Alongside the incredible stories of Katherine Johnson (Taraji P. Henson) and Mary Jackson (Janelle Monáe), Spencer’s turn as Dorothy Vaughan shines as a beautifully subtle tribute to a self-made woman who defied expectations and limitations.
In “Hidden Figures,” Vaughan anticipates the challenges of an increasingly automated approach to NASA’s computing efforts and begins to embrace and master the IBM computer threatening to make the work of her department obsolete. Spencer sees a greater message in Vaughan’s expansion into then-emerging areas of science, technology, engineering, and math.
Hook-maker extraordinaire Williams doesn’t appear on screen, but his musical contributions help bridge the half-century gap between the stories of these three remarkable women and the film’s 2016 audience.
For Williams, who also served as a producer on “Hidden Figures,” the film was a convergence of countless personal connections that made the project impossible to refuse.
Williams’ songs aren’t merely tunes tacked on to a soundtrack to move units. Nor does the film wedge the stylings of a popular artist into its story as a shortcut to relevance. Though the infinitely catchy “Runnin'” might play for laughs the first time it’s introduced in the movie, the song’s final appearance manages to underscore both the film’s climactic moment and the film’s thematic throughline. It’s impossible to hear the echoes of “Yes we can” in the horn-heavy “Able” and not connect the achievements of Vaughan’s decade to this one.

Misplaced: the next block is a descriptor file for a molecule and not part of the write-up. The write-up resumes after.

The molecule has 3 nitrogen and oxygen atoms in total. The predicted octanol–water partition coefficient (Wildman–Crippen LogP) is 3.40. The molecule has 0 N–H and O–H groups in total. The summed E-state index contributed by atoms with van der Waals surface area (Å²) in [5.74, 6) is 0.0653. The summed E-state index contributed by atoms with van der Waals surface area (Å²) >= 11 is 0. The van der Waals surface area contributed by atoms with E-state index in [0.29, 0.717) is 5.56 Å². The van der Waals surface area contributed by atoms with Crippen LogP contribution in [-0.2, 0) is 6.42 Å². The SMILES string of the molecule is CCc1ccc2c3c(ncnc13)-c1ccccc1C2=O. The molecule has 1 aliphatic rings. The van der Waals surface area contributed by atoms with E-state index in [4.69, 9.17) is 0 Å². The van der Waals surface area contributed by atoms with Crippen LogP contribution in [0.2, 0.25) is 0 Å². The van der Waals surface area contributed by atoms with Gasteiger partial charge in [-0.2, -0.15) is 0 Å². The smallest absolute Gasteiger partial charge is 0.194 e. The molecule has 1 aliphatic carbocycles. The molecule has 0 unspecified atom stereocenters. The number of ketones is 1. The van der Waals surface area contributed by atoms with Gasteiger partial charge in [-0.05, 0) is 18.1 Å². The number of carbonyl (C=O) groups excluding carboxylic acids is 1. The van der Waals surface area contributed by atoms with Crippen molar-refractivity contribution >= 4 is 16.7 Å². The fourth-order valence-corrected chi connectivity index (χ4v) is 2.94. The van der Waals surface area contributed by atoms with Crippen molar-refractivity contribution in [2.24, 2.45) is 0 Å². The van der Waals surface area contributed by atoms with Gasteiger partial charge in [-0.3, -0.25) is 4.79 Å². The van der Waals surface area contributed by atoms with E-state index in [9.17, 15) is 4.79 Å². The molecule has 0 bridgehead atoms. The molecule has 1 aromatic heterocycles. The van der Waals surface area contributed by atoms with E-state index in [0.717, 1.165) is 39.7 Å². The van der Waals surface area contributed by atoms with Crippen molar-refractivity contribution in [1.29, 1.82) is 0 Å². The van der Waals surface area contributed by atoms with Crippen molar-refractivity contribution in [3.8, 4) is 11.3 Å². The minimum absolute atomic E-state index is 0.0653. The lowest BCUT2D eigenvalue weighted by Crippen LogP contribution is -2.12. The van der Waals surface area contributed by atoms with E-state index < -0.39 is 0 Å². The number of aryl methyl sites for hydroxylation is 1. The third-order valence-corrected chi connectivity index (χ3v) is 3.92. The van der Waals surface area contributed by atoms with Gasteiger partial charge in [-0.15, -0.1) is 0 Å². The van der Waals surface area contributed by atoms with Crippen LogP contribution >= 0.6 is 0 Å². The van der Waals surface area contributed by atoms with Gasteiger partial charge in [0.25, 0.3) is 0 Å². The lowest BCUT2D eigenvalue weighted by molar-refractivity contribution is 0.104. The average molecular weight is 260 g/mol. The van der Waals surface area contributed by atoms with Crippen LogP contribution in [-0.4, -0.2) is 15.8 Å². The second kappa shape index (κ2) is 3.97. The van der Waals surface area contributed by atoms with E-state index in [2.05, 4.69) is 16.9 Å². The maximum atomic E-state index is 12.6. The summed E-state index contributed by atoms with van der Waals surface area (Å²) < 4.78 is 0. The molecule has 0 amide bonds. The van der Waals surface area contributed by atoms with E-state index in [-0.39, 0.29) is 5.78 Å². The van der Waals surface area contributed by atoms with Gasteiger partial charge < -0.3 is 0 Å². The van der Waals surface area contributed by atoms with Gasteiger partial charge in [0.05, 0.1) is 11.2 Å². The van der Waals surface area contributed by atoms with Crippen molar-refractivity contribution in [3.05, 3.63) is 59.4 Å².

Some of the “Hidden Figures” supporting players, like the late John Glenn, have featured prominently in American cinematic history as well as the greater cultural consciousness. Recognizing the importance of adding Johnson, Jackson, and Vaughan to the NASA narrative, Williams and Kim Burrell’s closing credits song, “I See a Victory,” repeats a line in its chorus: “We’ll be writing history.” Spencer also talked about the historical divide between “who” and “how” that let this side of the quest for outer space remain untold on a national scale for nearly 60 years.
This period of the women’s lives isn’t defined by men or motherhood. It takes a fuller look at these contributions and the opportunities they created when none were given. “All they wanted to do was to be a part of something greater than themselves,” Spencer said. The same can now be said of those who helped bring the film to life.
This year’s Awards Spotlight series is produced with help from our partners at Movies On Demand, who shot and produced the video interviews, and from Hollywood Proper, who provided location services for our Los Angeles shoots.
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